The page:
— We Can't Have Everything • Rupert Hughes

... fixed in silent interest on the sleeping man. She was the very ideal of the nurse with fine feelings and tender hands, contemplated by Doctor Dormann when I had last seen him. Any stranger looking into the room at that moment would have said, "What a charming picture! What a devoted wife!" ...
— Jezebel • Wilkie Collins

... enrooted with his friends, That, plucking to unfix an enemy, He doth unfasten so and shake a friend. So that this land, like an offensive wife That hath enrag'd him on to offer strokes, As he is striking, holds his infant up, And hangs resolv'd correction in the arm That was uprear'd ...
— Shakespeare: His Life, Art, And Characters, Volume I. • H. N. Hudson

... the sub-prefect much as he submits to the taxes, and declines to acknowledge any of the novel powers created by the nineteenth century, pointing out to you as a political monstrosity the fact that the prime minister is a man of no birth. His wife takes a decided tone, and talks in a loud voice. She has had adorers in her time, but takes the sacrament regularly at Easter. She brings up her daughters badly, and is of the opinion that they will always be rich enough ...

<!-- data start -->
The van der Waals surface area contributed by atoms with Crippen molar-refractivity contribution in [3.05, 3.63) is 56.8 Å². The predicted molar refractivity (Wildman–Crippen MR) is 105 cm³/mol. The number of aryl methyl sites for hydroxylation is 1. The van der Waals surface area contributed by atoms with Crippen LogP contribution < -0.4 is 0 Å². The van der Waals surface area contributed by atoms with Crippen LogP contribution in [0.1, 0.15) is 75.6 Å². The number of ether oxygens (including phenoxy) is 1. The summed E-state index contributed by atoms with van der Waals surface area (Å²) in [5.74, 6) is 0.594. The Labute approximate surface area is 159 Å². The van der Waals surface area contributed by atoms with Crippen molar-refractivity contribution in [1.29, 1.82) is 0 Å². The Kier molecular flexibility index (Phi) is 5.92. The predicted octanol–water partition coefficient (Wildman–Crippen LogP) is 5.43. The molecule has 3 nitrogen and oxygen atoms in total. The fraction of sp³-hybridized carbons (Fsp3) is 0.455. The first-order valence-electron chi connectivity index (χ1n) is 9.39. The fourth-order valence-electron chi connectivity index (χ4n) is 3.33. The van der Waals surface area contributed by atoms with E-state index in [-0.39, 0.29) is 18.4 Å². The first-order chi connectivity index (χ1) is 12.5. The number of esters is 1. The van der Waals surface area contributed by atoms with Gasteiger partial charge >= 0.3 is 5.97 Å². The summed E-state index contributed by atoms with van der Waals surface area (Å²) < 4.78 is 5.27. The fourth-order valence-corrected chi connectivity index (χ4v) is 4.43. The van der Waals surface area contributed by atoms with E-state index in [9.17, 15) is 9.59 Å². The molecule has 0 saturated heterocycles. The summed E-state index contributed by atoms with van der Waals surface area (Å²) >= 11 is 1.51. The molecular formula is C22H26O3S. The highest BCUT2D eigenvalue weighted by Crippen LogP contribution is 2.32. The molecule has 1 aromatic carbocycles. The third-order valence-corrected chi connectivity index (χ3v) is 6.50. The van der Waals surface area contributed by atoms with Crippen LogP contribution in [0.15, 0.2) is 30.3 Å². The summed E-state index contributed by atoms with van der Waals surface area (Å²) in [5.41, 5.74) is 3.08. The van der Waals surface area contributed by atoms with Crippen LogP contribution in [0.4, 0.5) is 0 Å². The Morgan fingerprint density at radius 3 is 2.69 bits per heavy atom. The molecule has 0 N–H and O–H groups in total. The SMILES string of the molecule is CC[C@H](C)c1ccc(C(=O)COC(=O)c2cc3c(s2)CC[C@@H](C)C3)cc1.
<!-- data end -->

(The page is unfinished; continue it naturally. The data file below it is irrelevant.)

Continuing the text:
— The Deserted Woman • Honore de Balzac

... of meeting a collector or police officer, with whom most likely on closer acquaintance one had hardly two ideas in common, where female society was represented at long intervals by some climate-withered woman missionary or official's wife, where food and sickness and veterinary lore became at last the three outstanding subjects on which the mind settled or rather sank. That was the life he foresaw and dreaded, and that was the life he was going to. For a boy who went ...
— The Unbearable Bassington • Saki